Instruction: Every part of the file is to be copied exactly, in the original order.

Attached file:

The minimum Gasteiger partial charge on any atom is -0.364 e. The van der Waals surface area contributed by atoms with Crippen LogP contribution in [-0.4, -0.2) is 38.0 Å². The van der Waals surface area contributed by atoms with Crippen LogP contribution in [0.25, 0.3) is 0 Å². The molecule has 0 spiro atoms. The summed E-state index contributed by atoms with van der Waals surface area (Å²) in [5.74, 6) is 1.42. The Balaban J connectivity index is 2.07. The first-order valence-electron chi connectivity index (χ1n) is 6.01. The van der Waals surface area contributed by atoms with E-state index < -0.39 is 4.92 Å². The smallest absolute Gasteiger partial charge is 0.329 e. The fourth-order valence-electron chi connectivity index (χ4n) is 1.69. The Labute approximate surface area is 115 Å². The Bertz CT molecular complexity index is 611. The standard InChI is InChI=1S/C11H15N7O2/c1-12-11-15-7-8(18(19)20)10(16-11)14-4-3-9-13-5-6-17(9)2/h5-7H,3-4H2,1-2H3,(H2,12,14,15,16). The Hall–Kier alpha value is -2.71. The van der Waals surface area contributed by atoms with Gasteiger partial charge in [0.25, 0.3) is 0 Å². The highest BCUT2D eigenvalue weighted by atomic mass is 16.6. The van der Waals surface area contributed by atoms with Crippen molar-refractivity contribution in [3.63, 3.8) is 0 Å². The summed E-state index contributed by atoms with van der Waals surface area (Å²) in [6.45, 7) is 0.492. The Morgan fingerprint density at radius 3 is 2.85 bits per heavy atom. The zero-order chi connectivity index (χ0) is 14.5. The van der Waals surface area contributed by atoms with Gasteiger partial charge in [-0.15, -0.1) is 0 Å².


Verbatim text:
The minimum Gasteiger partial charge on any atom is -0.364 e. The van der Waals surface area contributed by atoms with Crippen LogP contribution in [-0.4, -0.2) is 38.0 Å². The van der Waals surface area contributed by atoms with Crippen LogP contribution in [0.25, 0.3) is 0 Å². The molecule has 0 spiro atoms. The summed E-state index contributed by atoms with van der Waals surface area (Å²) in [5.74, 6) is 1.42. The Balaban J connectivity index is 2.07. The first-order valence-electron chi connectivity index (χ1n) is 6.01. The van der Waals surface area contributed by atoms with E-state index < -0.39 is 4.92 Å². The smallest absolute Gasteiger partial charge is 0.329 e. The fourth-order valence-electron chi connectivity index (χ4n) is 1.69. The Labute approximate surface area is 115 Å². The Bertz CT molecular complexity index is 611. The standard InChI is InChI=1S/C11H15N7O2/c1-12-11-15-7-8(18(19)20)10(16-11)14-4-3-9-13-5-6-17(9)2/h5-7H,3-4H2,1-2H3,(H2,12,14,15,16). The Hall–Kier alpha value is -2.71. The van der Waals surface area contributed by atoms with Gasteiger partial charge in [0.25, 0.3) is 0 Å². The highest BCUT2D eigenvalue weighted by atomic mass is 16.6. The van der Waals surface area contributed by atoms with Crippen molar-refractivity contribution in [3.63, 3.8) is 0 Å². The summed E-state index contributed by atoms with van der Waals surface area (Å²) in [6.45, 7) is 0.492. The Morgan fingerprint density at radius 3 is 2.85 bits per heavy atom. The zero-order chi connectivity index (χ0) is 14.5. The van der Waals surface area contributed by atoms with Gasteiger partial charge in [-0.15, -0.1) is 0 Å².